Online vs Offline Interactions
Online interactions with friends and family generally occur on a narrow band of information: a like, a comment, or a short message. By comparison, offline interactions are rich and occur on a broad band because we utilize massive neuronal power to deduce what’s happening in a face to face social situation. It’s through millions of years of evolution that we perform complicated computational feats in social situations without thinking about it.
An example which the author of the book uses to demonstrate this phenomenon is competitive Rock Paper Scissors players.
“A strong Rock Paper Scissors player integrates a rich stream of information about their opponent’s body language and recent plays to help approximate their opponent’s mental state and therefore make an educated guess about the next play. These players will also use subtle movements and phrases to prime their opponent to think about a certain play.
Understanding Rock Paper Scissors champions is important to our purposes because their strategies highlight a foundational endowment shared by every human being on earth: the ability to perform complicated social thinking.”
A few optimizations are encouraged in the book, some of which I’ve put into practice and found effective.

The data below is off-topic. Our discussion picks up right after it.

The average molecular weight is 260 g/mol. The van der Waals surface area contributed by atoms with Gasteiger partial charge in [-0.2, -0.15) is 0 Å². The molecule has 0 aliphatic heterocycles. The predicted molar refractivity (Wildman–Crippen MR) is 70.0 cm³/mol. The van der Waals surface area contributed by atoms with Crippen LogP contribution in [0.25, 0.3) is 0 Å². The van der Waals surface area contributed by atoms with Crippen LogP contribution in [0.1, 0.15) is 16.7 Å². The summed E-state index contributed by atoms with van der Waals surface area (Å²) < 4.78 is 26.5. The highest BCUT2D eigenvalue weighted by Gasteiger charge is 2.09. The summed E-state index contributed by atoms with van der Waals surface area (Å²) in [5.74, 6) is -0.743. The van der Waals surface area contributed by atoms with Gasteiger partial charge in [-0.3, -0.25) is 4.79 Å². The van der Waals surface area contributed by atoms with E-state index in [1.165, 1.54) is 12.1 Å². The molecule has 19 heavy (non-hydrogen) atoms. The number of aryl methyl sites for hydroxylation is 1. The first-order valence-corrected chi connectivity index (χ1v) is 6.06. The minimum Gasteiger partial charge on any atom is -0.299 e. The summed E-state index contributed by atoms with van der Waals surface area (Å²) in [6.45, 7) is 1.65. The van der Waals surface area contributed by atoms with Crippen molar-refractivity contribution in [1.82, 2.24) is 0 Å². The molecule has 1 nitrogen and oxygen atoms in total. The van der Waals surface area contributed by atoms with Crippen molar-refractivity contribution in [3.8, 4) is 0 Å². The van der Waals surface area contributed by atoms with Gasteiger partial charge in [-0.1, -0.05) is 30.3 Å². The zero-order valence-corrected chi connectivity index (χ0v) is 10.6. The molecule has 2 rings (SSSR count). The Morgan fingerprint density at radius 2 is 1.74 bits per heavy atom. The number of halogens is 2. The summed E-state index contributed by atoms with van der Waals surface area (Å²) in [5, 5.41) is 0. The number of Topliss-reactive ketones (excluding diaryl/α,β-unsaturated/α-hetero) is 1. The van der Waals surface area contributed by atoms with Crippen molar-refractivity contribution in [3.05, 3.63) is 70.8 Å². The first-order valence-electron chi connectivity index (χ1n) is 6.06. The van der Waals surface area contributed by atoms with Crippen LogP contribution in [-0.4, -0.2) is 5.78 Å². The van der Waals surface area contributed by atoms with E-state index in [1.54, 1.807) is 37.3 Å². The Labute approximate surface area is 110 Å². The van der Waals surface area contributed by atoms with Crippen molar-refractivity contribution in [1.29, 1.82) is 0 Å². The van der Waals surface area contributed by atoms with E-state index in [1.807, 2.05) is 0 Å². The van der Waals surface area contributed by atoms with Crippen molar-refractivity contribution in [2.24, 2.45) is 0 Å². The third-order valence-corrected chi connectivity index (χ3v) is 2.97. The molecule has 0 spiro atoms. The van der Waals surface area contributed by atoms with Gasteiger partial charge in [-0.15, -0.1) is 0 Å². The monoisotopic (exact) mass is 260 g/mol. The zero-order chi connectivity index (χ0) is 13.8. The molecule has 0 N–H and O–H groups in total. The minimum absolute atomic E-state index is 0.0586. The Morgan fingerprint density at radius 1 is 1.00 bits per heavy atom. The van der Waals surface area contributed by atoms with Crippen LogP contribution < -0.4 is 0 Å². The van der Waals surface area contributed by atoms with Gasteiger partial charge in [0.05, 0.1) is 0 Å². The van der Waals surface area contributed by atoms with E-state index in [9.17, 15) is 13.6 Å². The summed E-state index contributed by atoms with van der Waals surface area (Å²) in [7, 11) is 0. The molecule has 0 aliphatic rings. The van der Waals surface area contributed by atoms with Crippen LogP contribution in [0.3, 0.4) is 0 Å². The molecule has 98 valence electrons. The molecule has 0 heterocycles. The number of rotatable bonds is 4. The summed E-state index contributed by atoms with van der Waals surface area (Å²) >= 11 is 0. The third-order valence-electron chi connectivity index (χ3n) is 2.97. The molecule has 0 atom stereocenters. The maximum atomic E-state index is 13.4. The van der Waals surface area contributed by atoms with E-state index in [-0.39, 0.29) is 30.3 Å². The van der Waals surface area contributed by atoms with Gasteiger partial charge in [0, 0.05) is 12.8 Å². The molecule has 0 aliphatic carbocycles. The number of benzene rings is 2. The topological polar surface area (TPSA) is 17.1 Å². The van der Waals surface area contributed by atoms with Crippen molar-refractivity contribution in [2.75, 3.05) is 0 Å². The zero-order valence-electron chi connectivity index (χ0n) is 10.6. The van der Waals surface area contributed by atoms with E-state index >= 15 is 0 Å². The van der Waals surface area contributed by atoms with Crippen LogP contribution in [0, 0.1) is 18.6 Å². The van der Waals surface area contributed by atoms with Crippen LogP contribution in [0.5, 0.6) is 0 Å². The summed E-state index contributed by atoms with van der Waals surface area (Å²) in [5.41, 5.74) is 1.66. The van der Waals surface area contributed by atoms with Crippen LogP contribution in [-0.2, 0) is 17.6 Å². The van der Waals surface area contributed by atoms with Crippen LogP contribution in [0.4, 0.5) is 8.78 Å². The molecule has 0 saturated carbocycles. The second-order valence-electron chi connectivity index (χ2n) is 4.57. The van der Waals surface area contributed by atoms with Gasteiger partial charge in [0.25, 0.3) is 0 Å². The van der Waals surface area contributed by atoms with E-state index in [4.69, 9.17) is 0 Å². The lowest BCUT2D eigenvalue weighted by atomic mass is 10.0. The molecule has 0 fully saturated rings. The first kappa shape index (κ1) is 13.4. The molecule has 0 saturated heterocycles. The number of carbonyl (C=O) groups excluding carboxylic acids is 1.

- Don’t watch television or movies alone. This restriction allows you to still enjoy these things, but in a more controlled manner that limits their potential for abuse while strengthening social bonds at the same time.
- Remove social media apps from your phone. You can still access these services from your computer browser when you need, but you might find that you won’t bother much, because they won’t be accessible as a knee-jerk response to boredom.
- Track time on your phone and computer, evaluate the data, and make judgements on how to best spend your time. More details on this below.
Over the last year both iOS (Apple) and Android (Google) have deployed time tracking utilities on their smartphone platforms specifically for the purpose of observing usage patterns. Apple calls this Screen Time and Google calls it Digital Wellbeing, but they do the same thing: they inform you of how much time you’re spending on your phone, and which apps occupy you the most (note: there are alternative apps available also, like the one I’m using which is ActionDash – it has Digital Wellbeing’s functionality plus much more).
The results of tracking your phone usage will probably shock you: almost all of us spend much more time looking at our phones than we realize. For many this is a great first step. Track time on your phone first, and then on your laptop. Two tools which I’ve used and can recommend for time and app tracking are Qbserve (Mac) and Rescue Time (Windows & Mac).
If you’re interested in hearing the principles of this book explained in a podcast, this is a good episode with the author of the book featured as a guest on The Minimalists podcast.
Unlike smoking or drinking alcohol, the negative effects of digital distractions are less apparent. Instead of killing you or making you sick, they consume countless small fragments of time, which cumulatively have a hampering effect. Identify, target, and eliminate these and you’ll be better off.
- View all of my highlights from Digital Minimalism
- Digital Minimalism by Cal Newport on Amazon